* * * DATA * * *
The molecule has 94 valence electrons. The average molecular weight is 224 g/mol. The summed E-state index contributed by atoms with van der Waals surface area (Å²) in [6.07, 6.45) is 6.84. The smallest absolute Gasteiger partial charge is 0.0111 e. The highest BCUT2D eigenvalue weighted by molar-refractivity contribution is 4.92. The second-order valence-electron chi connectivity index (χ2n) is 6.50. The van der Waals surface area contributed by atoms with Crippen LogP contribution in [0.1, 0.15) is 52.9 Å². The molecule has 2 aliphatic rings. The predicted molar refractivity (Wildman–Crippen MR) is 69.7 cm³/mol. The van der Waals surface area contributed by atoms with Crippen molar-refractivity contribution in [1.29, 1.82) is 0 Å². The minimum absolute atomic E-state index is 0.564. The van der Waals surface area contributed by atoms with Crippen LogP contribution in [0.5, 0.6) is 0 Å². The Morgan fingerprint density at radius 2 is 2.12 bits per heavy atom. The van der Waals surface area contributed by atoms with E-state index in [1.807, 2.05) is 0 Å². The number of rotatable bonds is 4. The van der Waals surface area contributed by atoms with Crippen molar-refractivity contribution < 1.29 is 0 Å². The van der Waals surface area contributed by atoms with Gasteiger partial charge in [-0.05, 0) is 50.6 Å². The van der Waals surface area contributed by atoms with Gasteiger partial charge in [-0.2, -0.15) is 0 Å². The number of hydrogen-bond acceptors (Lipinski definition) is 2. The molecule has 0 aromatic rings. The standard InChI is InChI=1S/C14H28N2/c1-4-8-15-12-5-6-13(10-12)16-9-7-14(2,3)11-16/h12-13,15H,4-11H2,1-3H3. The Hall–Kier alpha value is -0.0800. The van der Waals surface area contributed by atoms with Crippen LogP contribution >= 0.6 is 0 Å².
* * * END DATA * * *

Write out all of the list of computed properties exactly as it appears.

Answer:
The molecule has 94 valence electrons. The average molecular weight is 224 g/mol. The summed E-state index contributed by atoms with van der Waals surface area (Å²) in [6.07, 6.45) is 6.84. The smallest absolute Gasteiger partial charge is 0.0111 e. The highest BCUT2D eigenvalue weighted by molar-refractivity contribution is 4.92. The second-order valence-electron chi connectivity index (χ2n) is 6.50. The van der Waals surface area contributed by atoms with Crippen LogP contribution in [0.1, 0.15) is 52.9 Å². The molecule has 2 aliphatic rings. The predicted molar refractivity (Wildman–Crippen MR) is 69.7 cm³/mol. The van der Waals surface area contributed by atoms with Crippen molar-refractivity contribution in [1.29, 1.82) is 0 Å². The minimum absolute atomic E-state index is 0.564. The van der Waals surface area contributed by atoms with Crippen LogP contribution in [0.5, 0.6) is 0 Å². The Morgan fingerprint density at radius 2 is 2.12 bits per heavy atom. The van der Waals surface area contributed by atoms with E-state index in [1.807, 2.05) is 0 Å². The number of rotatable bonds is 4. The van der Waals surface area contributed by atoms with Crippen molar-refractivity contribution < 1.29 is 0 Å². The van der Waals surface area contributed by atoms with Gasteiger partial charge in [-0.05, 0) is 50.6 Å². The van der Waals surface area contributed by atoms with Gasteiger partial charge in [-0.2, -0.15) is 0 Å². The number of hydrogen-bond acceptors (Lipinski definition) is 2. The molecule has 0 aromatic rings. The standard InChI is InChI=1S/C14H28N2/c1-4-8-15-12-5-6-13(10-12)16-9-7-14(2,3)11-16/h12-13,15H,4-11H2,1-3H3. The Hall–Kier alpha value is -0.0800. The van der Waals surface area contributed by atoms with Crippen LogP contribution >= 0.6 is 0 Å².